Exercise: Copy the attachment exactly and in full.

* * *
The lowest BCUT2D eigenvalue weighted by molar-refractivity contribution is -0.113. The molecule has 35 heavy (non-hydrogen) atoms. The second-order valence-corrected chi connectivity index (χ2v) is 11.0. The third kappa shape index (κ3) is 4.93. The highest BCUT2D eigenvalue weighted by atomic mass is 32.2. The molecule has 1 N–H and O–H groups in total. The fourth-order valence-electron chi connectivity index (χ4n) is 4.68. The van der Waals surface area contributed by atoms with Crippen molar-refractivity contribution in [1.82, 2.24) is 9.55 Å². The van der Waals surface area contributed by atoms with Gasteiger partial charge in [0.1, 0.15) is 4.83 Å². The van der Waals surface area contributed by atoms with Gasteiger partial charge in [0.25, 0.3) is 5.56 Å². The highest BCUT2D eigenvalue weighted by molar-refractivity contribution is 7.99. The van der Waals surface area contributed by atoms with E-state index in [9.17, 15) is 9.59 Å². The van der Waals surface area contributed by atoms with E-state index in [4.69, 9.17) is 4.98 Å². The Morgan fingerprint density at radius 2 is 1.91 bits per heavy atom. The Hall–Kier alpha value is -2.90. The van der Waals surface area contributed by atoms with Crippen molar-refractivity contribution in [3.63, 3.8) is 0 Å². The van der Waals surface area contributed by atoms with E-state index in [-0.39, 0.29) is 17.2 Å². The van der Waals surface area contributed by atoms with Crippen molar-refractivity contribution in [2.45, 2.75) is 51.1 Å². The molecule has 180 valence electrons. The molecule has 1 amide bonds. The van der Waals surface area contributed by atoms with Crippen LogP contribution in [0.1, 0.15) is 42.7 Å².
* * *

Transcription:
The lowest BCUT2D eigenvalue weighted by molar-refractivity contribution is -0.113. The molecule has 35 heavy (non-hydrogen) atoms. The second-order valence-corrected chi connectivity index (χ2v) is 11.0. The third kappa shape index (κ3) is 4.93. The highest BCUT2D eigenvalue weighted by atomic mass is 32.2. The molecule has 1 N–H and O–H groups in total. The fourth-order valence-electron chi connectivity index (χ4n) is 4.68. The van der Waals surface area contributed by atoms with Crippen molar-refractivity contribution in [1.82, 2.24) is 9.55 Å². The van der Waals surface area contributed by atoms with Gasteiger partial charge in [0.1, 0.15) is 4.83 Å². The van der Waals surface area contributed by atoms with Gasteiger partial charge in [0.25, 0.3) is 5.56 Å². The highest BCUT2D eigenvalue weighted by molar-refractivity contribution is 7.99. The van der Waals surface area contributed by atoms with E-state index in [9.17, 15) is 9.59 Å². The van der Waals surface area contributed by atoms with E-state index in [4.69, 9.17) is 4.98 Å². The Morgan fingerprint density at radius 2 is 1.91 bits per heavy atom. The Hall–Kier alpha value is -2.90. The van der Waals surface area contributed by atoms with Crippen molar-refractivity contribution in [3.63, 3.8) is 0 Å². The van der Waals surface area contributed by atoms with E-state index in [-0.39, 0.29) is 17.2 Å². The van der Waals surface area contributed by atoms with Crippen molar-refractivity contribution in [2.45, 2.75) is 51.1 Å². The molecule has 180 valence electrons. The molecule has 1 amide bonds. The van der Waals surface area contributed by atoms with Crippen LogP contribution in [0.1, 0.15) is 42.7 Å².